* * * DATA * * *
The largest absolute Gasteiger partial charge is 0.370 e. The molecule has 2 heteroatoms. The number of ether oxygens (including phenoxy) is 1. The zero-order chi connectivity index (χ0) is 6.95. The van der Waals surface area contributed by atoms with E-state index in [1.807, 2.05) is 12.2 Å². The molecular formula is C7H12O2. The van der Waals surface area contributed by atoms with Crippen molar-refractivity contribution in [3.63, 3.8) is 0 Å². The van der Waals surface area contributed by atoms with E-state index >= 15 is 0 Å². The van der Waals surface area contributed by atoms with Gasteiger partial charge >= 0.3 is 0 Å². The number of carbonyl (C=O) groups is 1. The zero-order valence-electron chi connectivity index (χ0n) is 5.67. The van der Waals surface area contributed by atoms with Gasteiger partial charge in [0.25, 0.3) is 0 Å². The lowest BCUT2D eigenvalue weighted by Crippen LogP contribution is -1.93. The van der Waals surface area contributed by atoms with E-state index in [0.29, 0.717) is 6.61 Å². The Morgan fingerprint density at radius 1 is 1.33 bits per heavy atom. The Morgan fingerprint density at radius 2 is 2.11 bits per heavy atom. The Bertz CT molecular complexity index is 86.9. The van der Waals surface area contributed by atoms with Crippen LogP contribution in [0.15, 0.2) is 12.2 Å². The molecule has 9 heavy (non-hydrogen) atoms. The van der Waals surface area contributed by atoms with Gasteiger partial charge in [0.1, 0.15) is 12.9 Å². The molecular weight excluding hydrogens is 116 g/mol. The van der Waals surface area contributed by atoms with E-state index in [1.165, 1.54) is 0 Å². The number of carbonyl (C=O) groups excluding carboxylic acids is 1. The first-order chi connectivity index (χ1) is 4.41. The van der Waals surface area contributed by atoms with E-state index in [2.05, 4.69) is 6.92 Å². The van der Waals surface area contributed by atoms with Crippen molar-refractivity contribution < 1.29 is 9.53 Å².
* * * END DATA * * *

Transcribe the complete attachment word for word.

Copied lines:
The largest absolute Gasteiger partial charge is 0.370 e. The molecule has 2 heteroatoms. The number of ether oxygens (including phenoxy) is 1. The zero-order chi connectivity index (χ0) is 6.95. The van der Waals surface area contributed by atoms with E-state index in [1.807, 2.05) is 12.2 Å². The molecular formula is C7H12O2. The van der Waals surface area contributed by atoms with Crippen molar-refractivity contribution in [3.63, 3.8) is 0 Å². The van der Waals surface area contributed by atoms with E-state index >= 15 is 0 Å². The van der Waals surface area contributed by atoms with Gasteiger partial charge >= 0.3 is 0 Å². The number of carbonyl (C=O) groups is 1. The zero-order valence-electron chi connectivity index (χ0n) is 5.67. The van der Waals surface area contributed by atoms with Gasteiger partial charge in [0.25, 0.3) is 0 Å². The lowest BCUT2D eigenvalue weighted by Crippen LogP contribution is -1.93. The van der Waals surface area contributed by atoms with E-state index in [0.29, 0.717) is 6.61 Å². The Morgan fingerprint density at radius 1 is 1.33 bits per heavy atom. The Morgan fingerprint density at radius 2 is 2.11 bits per heavy atom. The Bertz CT molecular complexity index is 86.9. The van der Waals surface area contributed by atoms with Crippen LogP contribution in [0.15, 0.2) is 12.2 Å². The molecule has 9 heavy (non-hydrogen) atoms. The van der Waals surface area contributed by atoms with Gasteiger partial charge in [0.1, 0.15) is 12.9 Å². The molecular weight excluding hydrogens is 116 g/mol. The van der Waals surface area contributed by atoms with E-state index in [1.165, 1.54) is 0 Å². The number of carbonyl (C=O) groups excluding carboxylic acids is 1. The first-order chi connectivity index (χ1) is 4.41. The van der Waals surface area contributed by atoms with E-state index in [2.05, 4.69) is 6.92 Å². The van der Waals surface area contributed by atoms with Crippen molar-refractivity contribution < 1.29 is 9.53 Å².